Export Strategy Working Group
Growing the Supply Chain globally means being able to (1) participate in projects globally to maximize US content, and (2) working with the US Government (USG) to ensure that products and services can be legally exported to foreign nuclear projects. To address global marketing and increasing US content worldwide, UNI has established the Export Strategy Working Group (ESWG).
Internationally, US Supply Chain community is at a significant disadvantage within the world Supply Chain market, competing against foreign subsidies, foreign unfair competition practices, theft of intellectual property, and exclusionary foreign nuclear market alliances.
UNI is also developing a plan for growing the U.S. Supply Chain business globally. This plan will include such considerations as:
- Establishing a global market intelligence collaboration with U.S. Government agencies, and members on global Supply Chain opportunities, and to cover/report on at selected conferences;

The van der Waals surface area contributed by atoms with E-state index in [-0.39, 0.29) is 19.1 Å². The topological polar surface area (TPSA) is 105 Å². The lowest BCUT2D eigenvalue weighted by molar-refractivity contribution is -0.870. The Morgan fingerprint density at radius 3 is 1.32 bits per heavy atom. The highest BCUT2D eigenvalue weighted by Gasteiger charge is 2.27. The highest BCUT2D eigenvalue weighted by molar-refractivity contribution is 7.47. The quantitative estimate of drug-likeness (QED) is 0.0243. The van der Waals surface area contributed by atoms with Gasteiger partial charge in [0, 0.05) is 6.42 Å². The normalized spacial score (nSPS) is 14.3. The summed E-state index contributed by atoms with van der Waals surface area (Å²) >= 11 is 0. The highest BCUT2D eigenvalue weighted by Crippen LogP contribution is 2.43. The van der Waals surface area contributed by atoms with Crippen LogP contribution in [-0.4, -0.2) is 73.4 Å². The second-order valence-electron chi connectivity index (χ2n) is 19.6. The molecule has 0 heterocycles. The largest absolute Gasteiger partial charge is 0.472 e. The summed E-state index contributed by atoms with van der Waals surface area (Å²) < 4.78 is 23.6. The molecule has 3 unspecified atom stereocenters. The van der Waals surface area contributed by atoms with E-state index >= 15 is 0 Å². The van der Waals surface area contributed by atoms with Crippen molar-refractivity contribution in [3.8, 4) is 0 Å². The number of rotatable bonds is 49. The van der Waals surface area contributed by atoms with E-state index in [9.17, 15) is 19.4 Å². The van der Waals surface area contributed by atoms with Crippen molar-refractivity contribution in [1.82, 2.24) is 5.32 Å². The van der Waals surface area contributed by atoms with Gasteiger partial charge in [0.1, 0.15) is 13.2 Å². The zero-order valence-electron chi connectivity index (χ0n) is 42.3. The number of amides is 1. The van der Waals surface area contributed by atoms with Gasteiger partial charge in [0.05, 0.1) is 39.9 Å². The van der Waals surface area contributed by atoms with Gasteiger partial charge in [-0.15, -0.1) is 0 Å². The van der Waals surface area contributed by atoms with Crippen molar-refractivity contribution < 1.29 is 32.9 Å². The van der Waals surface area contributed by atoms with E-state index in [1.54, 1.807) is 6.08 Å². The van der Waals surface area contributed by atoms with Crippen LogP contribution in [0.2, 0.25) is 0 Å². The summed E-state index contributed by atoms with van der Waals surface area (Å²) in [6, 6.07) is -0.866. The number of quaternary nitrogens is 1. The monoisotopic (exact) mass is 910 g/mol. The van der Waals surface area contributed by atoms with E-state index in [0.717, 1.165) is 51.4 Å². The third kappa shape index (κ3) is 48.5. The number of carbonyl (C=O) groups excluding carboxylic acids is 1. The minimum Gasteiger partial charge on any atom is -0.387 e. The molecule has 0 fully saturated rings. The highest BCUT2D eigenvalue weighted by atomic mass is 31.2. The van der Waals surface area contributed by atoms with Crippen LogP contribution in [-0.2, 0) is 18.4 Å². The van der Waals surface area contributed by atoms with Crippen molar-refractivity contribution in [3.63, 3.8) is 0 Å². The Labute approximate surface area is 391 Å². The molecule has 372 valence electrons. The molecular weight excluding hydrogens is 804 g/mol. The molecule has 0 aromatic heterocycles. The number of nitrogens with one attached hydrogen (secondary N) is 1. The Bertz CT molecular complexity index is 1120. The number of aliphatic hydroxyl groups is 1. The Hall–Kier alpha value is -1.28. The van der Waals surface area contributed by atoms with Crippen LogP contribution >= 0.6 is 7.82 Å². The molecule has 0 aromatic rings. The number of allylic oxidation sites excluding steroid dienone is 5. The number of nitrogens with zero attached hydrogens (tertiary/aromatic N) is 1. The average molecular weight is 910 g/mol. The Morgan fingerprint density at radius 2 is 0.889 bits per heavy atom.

- Achieving a more effective information flow (gathered, assessed, and shared), and providing the U.S. government (State Department and Commerce Department) with a “point-of-contact” for dissemination of global Supply Chain business opportunities to our Members;
- Improving the success of future trade missions by active UNI participation and in assisting Members with developing Supply Chain trade and marketing strategies;
- Working to create a global market “product differentiation” standard that “If you want it done right – buy American” emphasizing that the U.S. Supply Chain community’s “DNA” is Quality, Quality, Quality (On-Schedule, On-Budget, and Honor Commitments).
- Working with the U.S. Congress and Federal agencies to analyze foreign competitive export strategies from a lessons-learned perspective (China, Russia, Korea, Japan, Canada, France) and to establish reasonable targets for country/product exports, and American content versus local content.
- Forming Supplier-centric working groups to target and coordinate/prioritize selected areas for development where a semi-level playing field already exists: Kingdom of Saudi Arabia; India; Poland; and South Africa.
- Improving the Supply Chain community competitive strategies’ such as leveraging U.S. EX-IM Bank support.
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